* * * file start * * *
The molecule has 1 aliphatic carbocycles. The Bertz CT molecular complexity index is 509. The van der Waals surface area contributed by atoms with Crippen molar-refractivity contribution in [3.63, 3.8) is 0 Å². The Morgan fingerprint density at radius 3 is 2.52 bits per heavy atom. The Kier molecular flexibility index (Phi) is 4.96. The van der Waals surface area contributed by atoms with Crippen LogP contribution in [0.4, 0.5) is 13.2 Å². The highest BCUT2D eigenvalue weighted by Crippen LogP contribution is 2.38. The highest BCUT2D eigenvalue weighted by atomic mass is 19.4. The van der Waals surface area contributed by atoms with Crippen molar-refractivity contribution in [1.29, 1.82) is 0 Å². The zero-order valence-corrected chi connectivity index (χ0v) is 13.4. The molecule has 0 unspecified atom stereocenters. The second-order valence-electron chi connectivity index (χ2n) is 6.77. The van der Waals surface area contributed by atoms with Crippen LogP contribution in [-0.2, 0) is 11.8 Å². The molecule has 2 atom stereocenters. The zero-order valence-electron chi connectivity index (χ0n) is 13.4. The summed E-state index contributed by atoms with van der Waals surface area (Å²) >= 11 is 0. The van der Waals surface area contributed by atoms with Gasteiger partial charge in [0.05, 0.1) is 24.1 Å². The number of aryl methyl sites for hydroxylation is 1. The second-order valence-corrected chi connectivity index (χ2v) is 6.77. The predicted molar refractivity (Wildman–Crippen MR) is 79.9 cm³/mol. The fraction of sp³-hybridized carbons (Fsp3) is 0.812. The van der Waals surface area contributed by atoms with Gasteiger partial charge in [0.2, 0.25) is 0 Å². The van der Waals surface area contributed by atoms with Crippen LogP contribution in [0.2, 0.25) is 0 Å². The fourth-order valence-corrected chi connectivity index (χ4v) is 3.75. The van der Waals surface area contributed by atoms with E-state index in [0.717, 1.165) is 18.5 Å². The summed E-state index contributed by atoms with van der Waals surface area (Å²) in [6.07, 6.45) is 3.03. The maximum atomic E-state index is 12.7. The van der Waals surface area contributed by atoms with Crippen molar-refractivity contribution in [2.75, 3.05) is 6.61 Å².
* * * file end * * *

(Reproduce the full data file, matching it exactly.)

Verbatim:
The molecule has 1 aliphatic carbocycles. The Bertz CT molecular complexity index is 509. The van der Waals surface area contributed by atoms with Crippen molar-refractivity contribution in [3.63, 3.8) is 0 Å². The Morgan fingerprint density at radius 3 is 2.52 bits per heavy atom. The Kier molecular flexibility index (Phi) is 4.96. The van der Waals surface area contributed by atoms with Crippen LogP contribution in [0.4, 0.5) is 13.2 Å². The highest BCUT2D eigenvalue weighted by Crippen LogP contribution is 2.38. The highest BCUT2D eigenvalue weighted by atomic mass is 19.4. The van der Waals surface area contributed by atoms with Crippen molar-refractivity contribution in [1.29, 1.82) is 0 Å². The zero-order valence-corrected chi connectivity index (χ0v) is 13.4. The molecule has 0 unspecified atom stereocenters. The second-order valence-electron chi connectivity index (χ2n) is 6.77. The van der Waals surface area contributed by atoms with Crippen LogP contribution in [-0.2, 0) is 11.8 Å². The molecule has 2 atom stereocenters. The zero-order valence-electron chi connectivity index (χ0n) is 13.4. The summed E-state index contributed by atoms with van der Waals surface area (Å²) >= 11 is 0. The van der Waals surface area contributed by atoms with Gasteiger partial charge in [0.05, 0.1) is 24.1 Å². The number of aryl methyl sites for hydroxylation is 1. The second-order valence-corrected chi connectivity index (χ2v) is 6.77. The predicted molar refractivity (Wildman–Crippen MR) is 79.9 cm³/mol. The fraction of sp³-hybridized carbons (Fsp3) is 0.812. The van der Waals surface area contributed by atoms with Gasteiger partial charge in [0.2, 0.25) is 0 Å². The van der Waals surface area contributed by atoms with Crippen LogP contribution in [0.2, 0.25) is 0 Å². The fourth-order valence-corrected chi connectivity index (χ4v) is 3.75. The van der Waals surface area contributed by atoms with E-state index in [0.717, 1.165) is 18.5 Å². The summed E-state index contributed by atoms with van der Waals surface area (Å²) in [6.07, 6.45) is 3.03. The maximum atomic E-state index is 12.7. The van der Waals surface area contributed by atoms with Crippen molar-refractivity contribution in [2.75, 3.05) is 6.61 Å².